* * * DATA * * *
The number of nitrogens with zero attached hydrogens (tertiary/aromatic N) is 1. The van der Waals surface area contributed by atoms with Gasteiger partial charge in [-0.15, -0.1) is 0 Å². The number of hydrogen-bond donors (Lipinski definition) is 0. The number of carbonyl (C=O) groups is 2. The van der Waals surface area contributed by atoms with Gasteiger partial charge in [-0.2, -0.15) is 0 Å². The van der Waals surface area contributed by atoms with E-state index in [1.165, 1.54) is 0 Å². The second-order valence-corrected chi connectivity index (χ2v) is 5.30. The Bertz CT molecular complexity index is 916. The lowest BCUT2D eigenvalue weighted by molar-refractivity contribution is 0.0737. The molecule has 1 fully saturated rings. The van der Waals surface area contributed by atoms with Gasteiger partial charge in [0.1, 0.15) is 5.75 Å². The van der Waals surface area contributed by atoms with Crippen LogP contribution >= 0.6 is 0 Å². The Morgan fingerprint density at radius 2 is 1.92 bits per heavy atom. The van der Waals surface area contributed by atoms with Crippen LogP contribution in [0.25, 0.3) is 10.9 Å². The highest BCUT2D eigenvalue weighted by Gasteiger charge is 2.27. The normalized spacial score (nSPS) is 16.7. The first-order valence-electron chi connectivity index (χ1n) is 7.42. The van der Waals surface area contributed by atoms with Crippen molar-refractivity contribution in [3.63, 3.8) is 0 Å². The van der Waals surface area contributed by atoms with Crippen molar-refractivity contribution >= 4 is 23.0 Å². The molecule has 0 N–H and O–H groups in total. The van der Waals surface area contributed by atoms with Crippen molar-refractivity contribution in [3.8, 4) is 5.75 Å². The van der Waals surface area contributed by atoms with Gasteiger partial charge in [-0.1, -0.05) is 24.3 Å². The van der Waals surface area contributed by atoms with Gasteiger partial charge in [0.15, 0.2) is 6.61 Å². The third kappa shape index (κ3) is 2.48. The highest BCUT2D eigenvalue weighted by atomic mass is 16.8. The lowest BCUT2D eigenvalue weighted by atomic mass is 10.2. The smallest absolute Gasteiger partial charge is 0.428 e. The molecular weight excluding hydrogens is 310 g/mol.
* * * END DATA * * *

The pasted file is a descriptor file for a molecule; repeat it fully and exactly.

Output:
The number of nitrogens with zero attached hydrogens (tertiary/aromatic N) is 1. The van der Waals surface area contributed by atoms with Gasteiger partial charge in [-0.15, -0.1) is 0 Å². The number of hydrogen-bond donors (Lipinski definition) is 0. The number of carbonyl (C=O) groups is 2. The van der Waals surface area contributed by atoms with Gasteiger partial charge in [-0.2, -0.15) is 0 Å². The van der Waals surface area contributed by atoms with E-state index in [1.165, 1.54) is 0 Å². The second-order valence-corrected chi connectivity index (χ2v) is 5.30. The Bertz CT molecular complexity index is 916. The lowest BCUT2D eigenvalue weighted by molar-refractivity contribution is 0.0737. The molecule has 1 fully saturated rings. The van der Waals surface area contributed by atoms with Gasteiger partial charge in [0.1, 0.15) is 5.75 Å². The van der Waals surface area contributed by atoms with Crippen LogP contribution >= 0.6 is 0 Å². The Morgan fingerprint density at radius 2 is 1.92 bits per heavy atom. The van der Waals surface area contributed by atoms with Crippen LogP contribution in [0.25, 0.3) is 10.9 Å². The highest BCUT2D eigenvalue weighted by Gasteiger charge is 2.27. The normalized spacial score (nSPS) is 16.7. The first-order valence-electron chi connectivity index (χ1n) is 7.42. The van der Waals surface area contributed by atoms with Crippen molar-refractivity contribution in [3.63, 3.8) is 0 Å². The van der Waals surface area contributed by atoms with Crippen molar-refractivity contribution >= 4 is 23.0 Å². The molecule has 0 N–H and O–H groups in total. The van der Waals surface area contributed by atoms with Crippen molar-refractivity contribution in [3.8, 4) is 5.75 Å². The van der Waals surface area contributed by atoms with Gasteiger partial charge in [-0.1, -0.05) is 24.3 Å². The van der Waals surface area contributed by atoms with Gasteiger partial charge in [0.15, 0.2) is 6.61 Å². The third kappa shape index (κ3) is 2.48. The highest BCUT2D eigenvalue weighted by atomic mass is 16.8. The lowest BCUT2D eigenvalue weighted by atomic mass is 10.2. The smallest absolute Gasteiger partial charge is 0.428 e. The molecular weight excluding hydrogens is 310 g/mol.